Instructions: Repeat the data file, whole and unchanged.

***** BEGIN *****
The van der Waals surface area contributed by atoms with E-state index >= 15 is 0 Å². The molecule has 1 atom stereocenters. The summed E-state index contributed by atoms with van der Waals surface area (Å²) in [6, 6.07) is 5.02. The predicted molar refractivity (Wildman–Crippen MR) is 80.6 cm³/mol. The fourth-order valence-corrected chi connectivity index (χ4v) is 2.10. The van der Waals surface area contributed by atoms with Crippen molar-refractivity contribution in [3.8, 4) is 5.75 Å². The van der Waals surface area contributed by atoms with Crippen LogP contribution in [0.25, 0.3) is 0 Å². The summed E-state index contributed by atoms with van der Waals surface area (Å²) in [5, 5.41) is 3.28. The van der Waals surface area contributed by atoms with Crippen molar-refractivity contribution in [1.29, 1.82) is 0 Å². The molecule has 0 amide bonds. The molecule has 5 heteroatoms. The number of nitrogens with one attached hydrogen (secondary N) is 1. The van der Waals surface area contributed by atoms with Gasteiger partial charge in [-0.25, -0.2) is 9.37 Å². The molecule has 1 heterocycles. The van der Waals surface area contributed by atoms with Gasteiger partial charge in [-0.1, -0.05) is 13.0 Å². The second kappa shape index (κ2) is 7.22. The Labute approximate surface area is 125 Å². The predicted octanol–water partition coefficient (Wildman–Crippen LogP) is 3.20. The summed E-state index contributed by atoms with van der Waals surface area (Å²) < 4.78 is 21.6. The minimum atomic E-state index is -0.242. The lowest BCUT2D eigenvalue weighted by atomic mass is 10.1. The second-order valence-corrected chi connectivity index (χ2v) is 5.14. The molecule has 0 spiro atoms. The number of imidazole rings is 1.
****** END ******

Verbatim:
The van der Waals surface area contributed by atoms with E-state index >= 15 is 0 Å². The molecule has 1 atom stereocenters. The summed E-state index contributed by atoms with van der Waals surface area (Å²) in [6, 6.07) is 5.02. The predicted molar refractivity (Wildman–Crippen MR) is 80.6 cm³/mol. The fourth-order valence-corrected chi connectivity index (χ4v) is 2.10. The van der Waals surface area contributed by atoms with Crippen molar-refractivity contribution in [3.8, 4) is 5.75 Å². The van der Waals surface area contributed by atoms with Crippen LogP contribution in [0.25, 0.3) is 0 Å². The summed E-state index contributed by atoms with van der Waals surface area (Å²) in [5, 5.41) is 3.28. The van der Waals surface area contributed by atoms with Crippen molar-refractivity contribution in [1.29, 1.82) is 0 Å². The molecule has 0 amide bonds. The molecule has 5 heteroatoms. The number of nitrogens with one attached hydrogen (secondary N) is 1. The van der Waals surface area contributed by atoms with Gasteiger partial charge in [-0.25, -0.2) is 9.37 Å². The molecule has 1 heterocycles. The van der Waals surface area contributed by atoms with Gasteiger partial charge in [-0.1, -0.05) is 13.0 Å². The second kappa shape index (κ2) is 7.22. The Labute approximate surface area is 125 Å². The predicted octanol–water partition coefficient (Wildman–Crippen LogP) is 3.20. The summed E-state index contributed by atoms with van der Waals surface area (Å²) < 4.78 is 21.6. The minimum atomic E-state index is -0.242. The lowest BCUT2D eigenvalue weighted by atomic mass is 10.1. The second-order valence-corrected chi connectivity index (χ2v) is 5.14. The molecule has 0 spiro atoms. The number of imidazole rings is 1.